Surely the weight of the rover and the area in contact with the pebble plus the hardness of each - the wheel and the pebble - will have something to do with it as well? The rovers wheels are wide and relatively solid without any elasticity. The pebble may be liable to crumble as rocks are on Mars, do you thnk it likely it would ping off somewhere if it got squeezed between two unyielding places or do you think it would just shoot out a little way (inches) from under the tyre?



posted on Jan, 24 2014 @ 11:32 AM
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Below, a link to an article covering yesterday's NASA press conference. For the first time, it was suggested that the rock, once dislodged, may have rolled downhill to its current location. They have yet to find its starting point, so don't know this to be so; they are speculating.
This sounds like a change in the scenario NASA has been advocating. Before the rock was supposedly flipped up like a tiddlywinks disk, now they talk of it rolling, instead. Maybe the improbability of the 'tiddlywinks' scenario has been realized.
If it can be shown with reasonable certainty that the object did travel downhill, we are entitled to ask: was there a slope steep enough to make a rough rock roll a meter or more, especially considering that Mars' gravity is only about 38 % of Earth's ?
www.telegraph.co.uk...
edit on 24-1-2014 by Ross 54 because: corrected spelling



posted on Jan, 24 2014 @ 12:11 PM
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Not sure if it's been posted, NY Times posted an article yesterday about the rock:

mobile.nytimes.com... eferrer=

Edit: just Google NY times mars rock...above link might not work.


Same with the Seattle Times:
seattletimes.com...

Maybe the possible photos of fossil remains will hit mainstream news too!!
edit on 24-1-2014 by game over man because: (no reason given)



posted on Jan, 24 2014 @ 12:18 PM
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reply to post by Ross 54
 


Your right about NASA's funding. Finding ANYTHING remotely interesting would be good for them. Sheesh, if I worked for NASA I'd be stashing stuffed alien toys on the rovers before launch.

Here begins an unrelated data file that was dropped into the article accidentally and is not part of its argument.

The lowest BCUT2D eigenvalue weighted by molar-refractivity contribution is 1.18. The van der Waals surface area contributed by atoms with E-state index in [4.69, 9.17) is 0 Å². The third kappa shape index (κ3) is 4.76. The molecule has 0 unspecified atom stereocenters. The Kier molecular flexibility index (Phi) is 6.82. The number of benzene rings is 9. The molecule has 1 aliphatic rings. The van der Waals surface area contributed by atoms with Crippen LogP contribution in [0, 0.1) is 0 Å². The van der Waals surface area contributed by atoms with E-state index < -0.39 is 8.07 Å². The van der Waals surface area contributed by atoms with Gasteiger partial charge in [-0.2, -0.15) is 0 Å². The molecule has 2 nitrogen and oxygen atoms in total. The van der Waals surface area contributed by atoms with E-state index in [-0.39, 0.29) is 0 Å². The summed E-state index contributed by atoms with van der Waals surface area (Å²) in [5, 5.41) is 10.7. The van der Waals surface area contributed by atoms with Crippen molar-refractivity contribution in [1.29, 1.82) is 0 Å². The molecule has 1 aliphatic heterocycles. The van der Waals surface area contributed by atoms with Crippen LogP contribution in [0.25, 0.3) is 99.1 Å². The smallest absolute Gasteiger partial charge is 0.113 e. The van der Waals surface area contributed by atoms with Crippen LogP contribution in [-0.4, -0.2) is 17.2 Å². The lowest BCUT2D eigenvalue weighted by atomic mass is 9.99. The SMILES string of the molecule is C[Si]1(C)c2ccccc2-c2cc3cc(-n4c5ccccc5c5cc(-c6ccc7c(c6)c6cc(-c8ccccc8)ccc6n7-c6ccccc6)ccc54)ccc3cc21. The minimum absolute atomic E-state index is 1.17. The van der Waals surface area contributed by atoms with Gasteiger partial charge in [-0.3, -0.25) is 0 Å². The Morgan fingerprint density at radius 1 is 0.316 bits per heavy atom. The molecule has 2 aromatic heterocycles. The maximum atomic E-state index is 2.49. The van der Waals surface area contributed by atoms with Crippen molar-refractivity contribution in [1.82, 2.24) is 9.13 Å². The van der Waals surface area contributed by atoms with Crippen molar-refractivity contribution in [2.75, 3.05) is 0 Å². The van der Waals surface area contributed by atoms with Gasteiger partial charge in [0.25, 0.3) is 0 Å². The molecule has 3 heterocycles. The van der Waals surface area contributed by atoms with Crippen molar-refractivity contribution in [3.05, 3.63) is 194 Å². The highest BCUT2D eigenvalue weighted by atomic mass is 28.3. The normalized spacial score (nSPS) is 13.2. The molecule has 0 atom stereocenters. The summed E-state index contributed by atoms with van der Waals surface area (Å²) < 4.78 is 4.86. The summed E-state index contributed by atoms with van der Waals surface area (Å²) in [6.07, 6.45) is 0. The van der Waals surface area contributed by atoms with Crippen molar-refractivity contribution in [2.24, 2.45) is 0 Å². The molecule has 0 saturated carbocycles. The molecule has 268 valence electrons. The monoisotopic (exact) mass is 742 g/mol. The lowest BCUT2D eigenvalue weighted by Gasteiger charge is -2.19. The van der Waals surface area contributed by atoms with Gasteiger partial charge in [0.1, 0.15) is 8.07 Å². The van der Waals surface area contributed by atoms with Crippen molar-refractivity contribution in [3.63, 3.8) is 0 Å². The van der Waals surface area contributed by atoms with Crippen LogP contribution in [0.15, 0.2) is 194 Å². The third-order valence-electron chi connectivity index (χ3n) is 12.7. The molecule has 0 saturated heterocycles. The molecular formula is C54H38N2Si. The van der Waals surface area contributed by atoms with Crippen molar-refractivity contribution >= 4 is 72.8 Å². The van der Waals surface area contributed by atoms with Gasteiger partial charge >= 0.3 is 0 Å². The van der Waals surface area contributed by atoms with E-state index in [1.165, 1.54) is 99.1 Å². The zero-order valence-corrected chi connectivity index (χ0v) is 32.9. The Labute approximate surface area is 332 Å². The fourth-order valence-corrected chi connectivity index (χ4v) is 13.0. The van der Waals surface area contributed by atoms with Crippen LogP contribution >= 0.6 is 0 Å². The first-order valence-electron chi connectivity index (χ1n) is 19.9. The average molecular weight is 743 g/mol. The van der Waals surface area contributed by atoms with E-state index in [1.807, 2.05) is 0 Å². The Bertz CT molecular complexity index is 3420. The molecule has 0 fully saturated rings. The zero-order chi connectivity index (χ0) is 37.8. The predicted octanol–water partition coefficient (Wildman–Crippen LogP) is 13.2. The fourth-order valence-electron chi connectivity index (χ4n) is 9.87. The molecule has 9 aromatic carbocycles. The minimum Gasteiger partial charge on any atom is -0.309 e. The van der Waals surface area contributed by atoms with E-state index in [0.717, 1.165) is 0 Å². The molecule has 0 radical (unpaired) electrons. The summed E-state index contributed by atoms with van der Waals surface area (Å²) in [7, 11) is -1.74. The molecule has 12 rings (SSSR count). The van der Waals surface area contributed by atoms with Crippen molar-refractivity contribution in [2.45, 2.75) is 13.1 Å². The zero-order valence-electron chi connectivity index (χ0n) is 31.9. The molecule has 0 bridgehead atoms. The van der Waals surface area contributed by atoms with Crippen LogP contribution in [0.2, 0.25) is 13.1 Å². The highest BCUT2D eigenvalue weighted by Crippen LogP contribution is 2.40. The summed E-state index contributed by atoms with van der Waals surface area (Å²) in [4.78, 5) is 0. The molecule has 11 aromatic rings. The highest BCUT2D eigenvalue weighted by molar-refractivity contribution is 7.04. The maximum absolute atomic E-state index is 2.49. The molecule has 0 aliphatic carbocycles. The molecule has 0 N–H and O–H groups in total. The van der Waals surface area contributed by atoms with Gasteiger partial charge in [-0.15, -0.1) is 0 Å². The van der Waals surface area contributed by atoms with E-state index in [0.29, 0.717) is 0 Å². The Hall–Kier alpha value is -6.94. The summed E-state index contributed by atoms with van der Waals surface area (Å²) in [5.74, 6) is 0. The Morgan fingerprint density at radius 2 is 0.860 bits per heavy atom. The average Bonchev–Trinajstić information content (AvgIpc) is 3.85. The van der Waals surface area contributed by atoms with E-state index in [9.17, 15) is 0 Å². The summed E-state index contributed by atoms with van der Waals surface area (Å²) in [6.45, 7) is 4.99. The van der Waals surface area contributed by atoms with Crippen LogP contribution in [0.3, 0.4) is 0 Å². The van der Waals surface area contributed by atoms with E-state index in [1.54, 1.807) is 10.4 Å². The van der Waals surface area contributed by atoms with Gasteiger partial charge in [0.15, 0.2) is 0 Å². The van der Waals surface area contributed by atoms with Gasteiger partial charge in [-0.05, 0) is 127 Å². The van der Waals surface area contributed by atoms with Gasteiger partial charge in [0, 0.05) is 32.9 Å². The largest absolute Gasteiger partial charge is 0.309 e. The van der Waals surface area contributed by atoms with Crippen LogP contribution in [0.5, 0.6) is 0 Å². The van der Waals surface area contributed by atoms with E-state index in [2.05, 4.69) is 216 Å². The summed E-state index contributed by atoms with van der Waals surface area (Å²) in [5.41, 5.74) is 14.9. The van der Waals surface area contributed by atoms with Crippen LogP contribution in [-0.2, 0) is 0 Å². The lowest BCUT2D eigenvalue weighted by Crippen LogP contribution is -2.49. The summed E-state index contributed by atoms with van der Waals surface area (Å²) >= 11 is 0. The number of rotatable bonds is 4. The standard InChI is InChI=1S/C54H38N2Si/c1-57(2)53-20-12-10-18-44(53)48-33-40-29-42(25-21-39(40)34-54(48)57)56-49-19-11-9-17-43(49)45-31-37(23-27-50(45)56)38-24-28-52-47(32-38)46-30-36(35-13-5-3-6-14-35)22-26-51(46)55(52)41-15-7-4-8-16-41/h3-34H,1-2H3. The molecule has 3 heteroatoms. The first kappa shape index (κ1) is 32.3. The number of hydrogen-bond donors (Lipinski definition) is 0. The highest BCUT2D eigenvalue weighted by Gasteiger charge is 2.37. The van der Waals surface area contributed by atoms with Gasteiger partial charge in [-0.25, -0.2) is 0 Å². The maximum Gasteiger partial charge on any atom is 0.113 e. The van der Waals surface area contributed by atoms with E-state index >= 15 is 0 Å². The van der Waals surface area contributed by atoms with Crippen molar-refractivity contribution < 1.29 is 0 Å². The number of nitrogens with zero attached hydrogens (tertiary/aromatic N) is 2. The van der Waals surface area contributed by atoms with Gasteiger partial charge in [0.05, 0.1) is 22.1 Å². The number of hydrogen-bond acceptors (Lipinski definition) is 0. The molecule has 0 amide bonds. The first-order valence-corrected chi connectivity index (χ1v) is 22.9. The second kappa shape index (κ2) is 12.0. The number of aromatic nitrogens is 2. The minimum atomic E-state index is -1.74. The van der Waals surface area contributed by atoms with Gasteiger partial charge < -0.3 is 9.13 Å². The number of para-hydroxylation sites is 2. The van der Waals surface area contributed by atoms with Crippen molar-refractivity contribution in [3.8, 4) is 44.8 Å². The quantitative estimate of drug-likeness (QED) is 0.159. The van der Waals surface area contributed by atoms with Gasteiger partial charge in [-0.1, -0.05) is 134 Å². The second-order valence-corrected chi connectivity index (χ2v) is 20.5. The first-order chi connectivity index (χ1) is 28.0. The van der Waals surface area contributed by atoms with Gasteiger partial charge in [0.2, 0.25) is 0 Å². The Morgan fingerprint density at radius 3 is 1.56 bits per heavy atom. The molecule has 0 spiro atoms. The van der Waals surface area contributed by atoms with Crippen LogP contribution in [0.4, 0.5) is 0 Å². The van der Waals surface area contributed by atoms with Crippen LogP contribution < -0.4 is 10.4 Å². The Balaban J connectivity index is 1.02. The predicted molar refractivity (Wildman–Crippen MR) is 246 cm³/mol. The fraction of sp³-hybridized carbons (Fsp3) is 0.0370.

Come on NASA, even a fake alien life form would be more interesting than radiation levels and particle analysis. Give us SOMETHING, at this point I don't even care if it's fake.

Everyone knows the old saying, "fake it till you make it"....Well NASA, why the heck not? Apparently our government lies to us all the time, take a page from their playbook.



posted on Jan, 24 2014 @ 02:42 PM
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qmantoo
So, speed of movement has no bearing on the ejection distance?

I don't think it has as much as implied by some of the posts in this thread.


Doesn't it have to do with length of time the rover's wheel is contact with the pebble.

I don't think so.


I get the impression that a car moving quickly has more energy to give to a stone it throws up, rather than a slow-moving car. I am not particularly good at physics.

A car moving quickly has more energy in the direction it is moving, but the weight is the same, and it's the weight that presses the rock against the ground. I loved physics when I was in school, but after 30 years I forgot a lot.



Surely the weight of the rover and the area in contact with the pebble plus the hardness of each - the wheel and the pebble - will have something to do with it as well?

I think that's the most important part.


The rovers wheels are wide and relatively solid without any elasticity.

I don't see why the width of the wheel is important.


The pebble may be liable to crumble as rocks are on Mars, do you thnk it likely it would ping off somewhere if it got squeezed between two unyielding places or do you think it would just shoot out a little way (inches) from under the tyre?

I think it's possible, as I know that happens and I don't see anything that would prevent it from happening.



posted on Jan, 24 2014 @ 02:47 PM
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Ross 54
This sounds like a change in the scenario NASA has been advocating. Before the rock was supposedly flipped up like a tiddlywinks disk, now they talk of it rolling, instead. Maybe the improbability of the 'tiddlywinks' scenario has been realized.
If it can be shown with reasonable certainty that the object did travel downhill, we are entitled to ask: was there a slope steep enough to make a rough rock roll a meter or more, especially considering that Mars' gravity is only about 38 % of Earth's ?

I never considered the possibility of the rock rolling downhill because there's nothing in the photos that gives me an idea of any possible sloping, but as they have that information I thought that the fact that they weren't considering meant that that area is horizontal (or close to horizontal).

Gravity being smaller doesn't change the fact that things still fall, they just accelerate slower.